Welcome to Lantern Review issue 7.1. For this, our first issue in over five years, we’ve launched an entirely new form of the magazine: shorter, with a thematic focus, and designed in a way that better accounts for the possibilities offered by digital space. We’re proud of this fresh iteration and are inspired by the creative work that we’re privileged to highlight in the pages that follow.
In Preeti Kaur Rajpaul's poem “speak sinking liver,” the shades of the speaker's grandmothers remark that, even after trauma, “thrashed parts grow back / striking.” Indeed, the writing in this issue resonates with resilience and resistance, striking hard in places we least expect. “It is hard to write so / punctuated by nights,” writes Shamala Gallagher in “Untitled [New Year’s Eve & a Death Tucked Inside]” —yet the six poets featured in this issue, accompanied by the haunting images of photographers Leah Oates and Sudarsana Mohanty, have done just that.
In curating this issue, we found ourselves circling back to the theme of “transmission,” and not just because this recalls the title of Jason Bayani’s “Transmissions,” a poignant meditation on the task of reaching into the unknown strata above for words and meaning. As the poems in this issue reveal, transmission is a process that is blood- and water-bound; it evokes generational motifs and, in many places, is intimately tied to trauma, both of the body and of memory. “If God forgets us, you have to swim, for your life and also mine,” urges the voice of the mother in Annabelle Y. Tseng’s “Deep End,” reminding us of how every poet, every generation is tasked with transmitting the memory of the forebears whom they have left behind.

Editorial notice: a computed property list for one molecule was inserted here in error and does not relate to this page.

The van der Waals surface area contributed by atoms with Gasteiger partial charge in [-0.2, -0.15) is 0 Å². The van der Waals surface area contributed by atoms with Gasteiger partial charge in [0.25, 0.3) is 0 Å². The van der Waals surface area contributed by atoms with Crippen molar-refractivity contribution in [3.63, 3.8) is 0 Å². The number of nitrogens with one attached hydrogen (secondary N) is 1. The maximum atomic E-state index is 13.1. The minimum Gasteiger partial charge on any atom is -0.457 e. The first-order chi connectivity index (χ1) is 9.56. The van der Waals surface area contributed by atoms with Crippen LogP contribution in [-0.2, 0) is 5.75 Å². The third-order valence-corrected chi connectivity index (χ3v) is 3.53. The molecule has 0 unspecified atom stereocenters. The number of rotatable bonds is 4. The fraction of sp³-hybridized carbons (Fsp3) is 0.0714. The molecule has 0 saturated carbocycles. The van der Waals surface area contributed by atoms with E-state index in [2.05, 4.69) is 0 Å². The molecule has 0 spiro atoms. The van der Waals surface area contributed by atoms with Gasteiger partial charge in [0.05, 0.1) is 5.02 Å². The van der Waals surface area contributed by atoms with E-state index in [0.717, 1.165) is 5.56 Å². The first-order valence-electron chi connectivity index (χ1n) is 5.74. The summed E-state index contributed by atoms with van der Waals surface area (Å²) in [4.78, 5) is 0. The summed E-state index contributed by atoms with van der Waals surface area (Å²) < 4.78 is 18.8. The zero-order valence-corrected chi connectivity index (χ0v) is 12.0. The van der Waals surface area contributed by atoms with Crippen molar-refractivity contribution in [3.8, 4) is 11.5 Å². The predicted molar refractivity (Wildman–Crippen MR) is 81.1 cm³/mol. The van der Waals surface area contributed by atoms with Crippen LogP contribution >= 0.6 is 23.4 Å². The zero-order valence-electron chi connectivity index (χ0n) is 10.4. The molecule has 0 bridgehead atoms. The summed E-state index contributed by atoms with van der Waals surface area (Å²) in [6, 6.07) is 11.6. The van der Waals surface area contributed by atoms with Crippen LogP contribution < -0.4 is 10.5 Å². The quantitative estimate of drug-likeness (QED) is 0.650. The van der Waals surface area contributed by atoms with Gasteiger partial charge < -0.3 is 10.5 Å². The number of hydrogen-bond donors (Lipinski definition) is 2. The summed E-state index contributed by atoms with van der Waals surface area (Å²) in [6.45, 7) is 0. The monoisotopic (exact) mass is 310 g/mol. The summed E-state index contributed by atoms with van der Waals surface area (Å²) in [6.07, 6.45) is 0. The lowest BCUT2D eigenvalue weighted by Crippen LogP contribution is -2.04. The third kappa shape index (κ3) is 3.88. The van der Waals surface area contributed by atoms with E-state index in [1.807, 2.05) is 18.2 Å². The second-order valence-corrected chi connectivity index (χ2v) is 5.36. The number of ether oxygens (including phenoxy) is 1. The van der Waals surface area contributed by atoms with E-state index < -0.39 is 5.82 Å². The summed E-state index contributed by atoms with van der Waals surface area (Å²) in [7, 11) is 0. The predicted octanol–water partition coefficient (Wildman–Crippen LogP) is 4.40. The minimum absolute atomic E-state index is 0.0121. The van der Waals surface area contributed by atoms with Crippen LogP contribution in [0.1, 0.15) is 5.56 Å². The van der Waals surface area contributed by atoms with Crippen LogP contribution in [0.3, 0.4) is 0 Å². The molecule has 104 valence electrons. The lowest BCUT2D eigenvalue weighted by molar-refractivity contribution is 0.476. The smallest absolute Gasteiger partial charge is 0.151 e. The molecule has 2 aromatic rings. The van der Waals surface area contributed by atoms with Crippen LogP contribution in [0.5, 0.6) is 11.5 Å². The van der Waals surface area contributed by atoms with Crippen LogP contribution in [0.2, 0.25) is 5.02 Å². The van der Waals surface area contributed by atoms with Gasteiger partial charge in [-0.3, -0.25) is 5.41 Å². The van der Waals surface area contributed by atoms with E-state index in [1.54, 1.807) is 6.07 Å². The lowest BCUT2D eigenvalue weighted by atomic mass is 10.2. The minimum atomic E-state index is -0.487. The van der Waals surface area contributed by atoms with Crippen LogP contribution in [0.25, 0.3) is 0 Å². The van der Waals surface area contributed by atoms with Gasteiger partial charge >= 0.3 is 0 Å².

Transmission gestures toward both prayer and scientific process, to oral history, and to the written word. Like the pork in Allison Albino’s “My Parent’s Prologue,” it evinces the way that certain realities are recursive, echoing across continents, languages, and even prior selves. “It’s the year 2220 and I’m still a child / in a forest—all the trees slender italics,” writes Dujie Tahat in “when i say wolf,” drawing us through the wilds of memory to return to the same, intimate scene. Indeed, as Bayani reminds us, the work of the artist is a constant, recombinant process of transmission: “We are always calling, / in some way, to someone / who will listen.”
We hope you enjoy issue 7.1 as well as Lantern Review’s new look. We’re confident that these poems' profound articulations will strike you as hard as they have struck us—insisting at every turn (to borrow Bayani’s words), “Are you listening? / Are you listening?”
Peace and Light,
Mia Ayumi Malhotra and Iris A. Law
Lantern Review Editors